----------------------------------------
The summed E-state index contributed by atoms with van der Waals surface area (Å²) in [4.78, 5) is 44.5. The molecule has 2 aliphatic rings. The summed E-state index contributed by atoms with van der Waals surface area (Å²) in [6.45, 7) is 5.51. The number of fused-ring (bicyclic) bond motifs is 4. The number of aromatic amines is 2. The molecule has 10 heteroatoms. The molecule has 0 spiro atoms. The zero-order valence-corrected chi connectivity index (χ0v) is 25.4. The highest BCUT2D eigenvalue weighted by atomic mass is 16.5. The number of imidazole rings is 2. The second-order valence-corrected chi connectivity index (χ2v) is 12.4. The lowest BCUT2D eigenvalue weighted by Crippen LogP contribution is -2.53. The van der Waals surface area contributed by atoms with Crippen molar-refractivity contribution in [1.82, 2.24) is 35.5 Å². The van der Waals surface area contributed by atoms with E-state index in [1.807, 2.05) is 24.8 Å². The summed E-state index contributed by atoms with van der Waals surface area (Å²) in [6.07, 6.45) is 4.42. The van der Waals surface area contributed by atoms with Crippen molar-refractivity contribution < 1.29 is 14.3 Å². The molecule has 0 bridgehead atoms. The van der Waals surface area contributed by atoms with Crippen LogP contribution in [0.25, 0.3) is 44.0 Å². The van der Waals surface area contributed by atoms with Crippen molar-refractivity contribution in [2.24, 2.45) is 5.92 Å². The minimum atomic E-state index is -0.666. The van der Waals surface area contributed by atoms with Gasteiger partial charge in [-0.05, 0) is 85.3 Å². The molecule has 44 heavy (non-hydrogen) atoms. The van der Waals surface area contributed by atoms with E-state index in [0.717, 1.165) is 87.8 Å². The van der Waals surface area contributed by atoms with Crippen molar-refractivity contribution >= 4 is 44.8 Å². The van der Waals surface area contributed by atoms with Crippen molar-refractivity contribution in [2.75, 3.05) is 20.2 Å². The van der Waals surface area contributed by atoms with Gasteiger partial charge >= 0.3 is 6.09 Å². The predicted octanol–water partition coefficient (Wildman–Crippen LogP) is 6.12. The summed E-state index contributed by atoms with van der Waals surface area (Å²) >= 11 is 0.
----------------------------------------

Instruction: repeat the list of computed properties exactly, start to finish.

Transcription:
The summed E-state index contributed by atoms with van der Waals surface area (Å²) in [4.78, 5) is 44.5. The molecule has 2 aliphatic rings. The summed E-state index contributed by atoms with van der Waals surface area (Å²) in [6.45, 7) is 5.51. The number of fused-ring (bicyclic) bond motifs is 4. The number of aromatic amines is 2. The molecule has 10 heteroatoms. The molecule has 0 spiro atoms. The zero-order valence-corrected chi connectivity index (χ0v) is 25.4. The highest BCUT2D eigenvalue weighted by atomic mass is 16.5. The number of imidazole rings is 2. The second-order valence-corrected chi connectivity index (χ2v) is 12.4. The lowest BCUT2D eigenvalue weighted by Crippen LogP contribution is -2.53. The van der Waals surface area contributed by atoms with Crippen molar-refractivity contribution in [1.82, 2.24) is 35.5 Å². The van der Waals surface area contributed by atoms with E-state index in [1.807, 2.05) is 24.8 Å². The summed E-state index contributed by atoms with van der Waals surface area (Å²) in [6.07, 6.45) is 4.42. The van der Waals surface area contributed by atoms with Crippen molar-refractivity contribution < 1.29 is 14.3 Å². The molecule has 0 bridgehead atoms. The van der Waals surface area contributed by atoms with Crippen LogP contribution in [0.25, 0.3) is 44.0 Å². The van der Waals surface area contributed by atoms with Crippen molar-refractivity contribution in [2.24, 2.45) is 5.92 Å². The minimum atomic E-state index is -0.666. The van der Waals surface area contributed by atoms with Gasteiger partial charge in [-0.05, 0) is 85.3 Å². The molecule has 44 heavy (non-hydrogen) atoms. The van der Waals surface area contributed by atoms with E-state index in [0.717, 1.165) is 87.8 Å². The van der Waals surface area contributed by atoms with Crippen molar-refractivity contribution >= 4 is 44.8 Å². The van der Waals surface area contributed by atoms with Crippen molar-refractivity contribution in [2.75, 3.05) is 20.2 Å². The van der Waals surface area contributed by atoms with Gasteiger partial charge >= 0.3 is 6.09 Å². The predicted octanol–water partition coefficient (Wildman–Crippen LogP) is 6.12. The summed E-state index contributed by atoms with van der Waals surface area (Å²) >= 11 is 0.